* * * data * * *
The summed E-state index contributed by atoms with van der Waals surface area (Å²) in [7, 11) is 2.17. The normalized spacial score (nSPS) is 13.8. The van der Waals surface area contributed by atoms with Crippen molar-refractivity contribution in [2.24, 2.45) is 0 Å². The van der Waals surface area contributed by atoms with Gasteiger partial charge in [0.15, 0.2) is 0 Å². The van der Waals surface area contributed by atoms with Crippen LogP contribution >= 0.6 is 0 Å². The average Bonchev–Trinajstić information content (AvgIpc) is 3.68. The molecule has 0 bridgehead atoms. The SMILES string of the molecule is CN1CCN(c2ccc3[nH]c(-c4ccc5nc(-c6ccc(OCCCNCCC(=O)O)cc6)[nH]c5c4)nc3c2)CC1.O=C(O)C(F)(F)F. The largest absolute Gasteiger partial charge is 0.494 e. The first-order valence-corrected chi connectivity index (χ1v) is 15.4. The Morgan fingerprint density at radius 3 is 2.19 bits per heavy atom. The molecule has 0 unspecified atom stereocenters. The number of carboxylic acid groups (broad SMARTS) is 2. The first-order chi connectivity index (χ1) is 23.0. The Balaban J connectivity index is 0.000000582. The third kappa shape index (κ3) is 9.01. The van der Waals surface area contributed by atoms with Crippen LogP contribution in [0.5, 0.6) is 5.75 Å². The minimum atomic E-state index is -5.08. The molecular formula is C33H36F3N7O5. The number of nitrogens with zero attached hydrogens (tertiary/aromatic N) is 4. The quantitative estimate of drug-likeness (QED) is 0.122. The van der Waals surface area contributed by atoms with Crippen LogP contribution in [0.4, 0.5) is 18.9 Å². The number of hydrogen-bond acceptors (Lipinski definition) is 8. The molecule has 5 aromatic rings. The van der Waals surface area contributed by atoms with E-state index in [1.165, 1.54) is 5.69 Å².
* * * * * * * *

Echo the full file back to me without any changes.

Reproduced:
The summed E-state index contributed by atoms with van der Waals surface area (Å²) in [7, 11) is 2.17. The normalized spacial score (nSPS) is 13.8. The van der Waals surface area contributed by atoms with Crippen molar-refractivity contribution in [2.24, 2.45) is 0 Å². The van der Waals surface area contributed by atoms with Gasteiger partial charge in [0.15, 0.2) is 0 Å². The van der Waals surface area contributed by atoms with Crippen LogP contribution >= 0.6 is 0 Å². The average Bonchev–Trinajstić information content (AvgIpc) is 3.68. The molecule has 0 bridgehead atoms. The SMILES string of the molecule is CN1CCN(c2ccc3[nH]c(-c4ccc5nc(-c6ccc(OCCCNCCC(=O)O)cc6)[nH]c5c4)nc3c2)CC1.O=C(O)C(F)(F)F. The largest absolute Gasteiger partial charge is 0.494 e. The first-order valence-corrected chi connectivity index (χ1v) is 15.4. The Morgan fingerprint density at radius 3 is 2.19 bits per heavy atom. The molecule has 0 unspecified atom stereocenters. The number of carboxylic acid groups (broad SMARTS) is 2. The first-order chi connectivity index (χ1) is 23.0. The Balaban J connectivity index is 0.000000582. The third kappa shape index (κ3) is 9.01. The van der Waals surface area contributed by atoms with Crippen LogP contribution in [0.5, 0.6) is 5.75 Å². The minimum atomic E-state index is -5.08. The molecular formula is C33H36F3N7O5. The number of nitrogens with zero attached hydrogens (tertiary/aromatic N) is 4. The quantitative estimate of drug-likeness (QED) is 0.122. The van der Waals surface area contributed by atoms with Crippen LogP contribution in [0.4, 0.5) is 18.9 Å². The number of hydrogen-bond acceptors (Lipinski definition) is 8. The molecule has 5 aromatic rings. The van der Waals surface area contributed by atoms with E-state index in [1.165, 1.54) is 5.69 Å².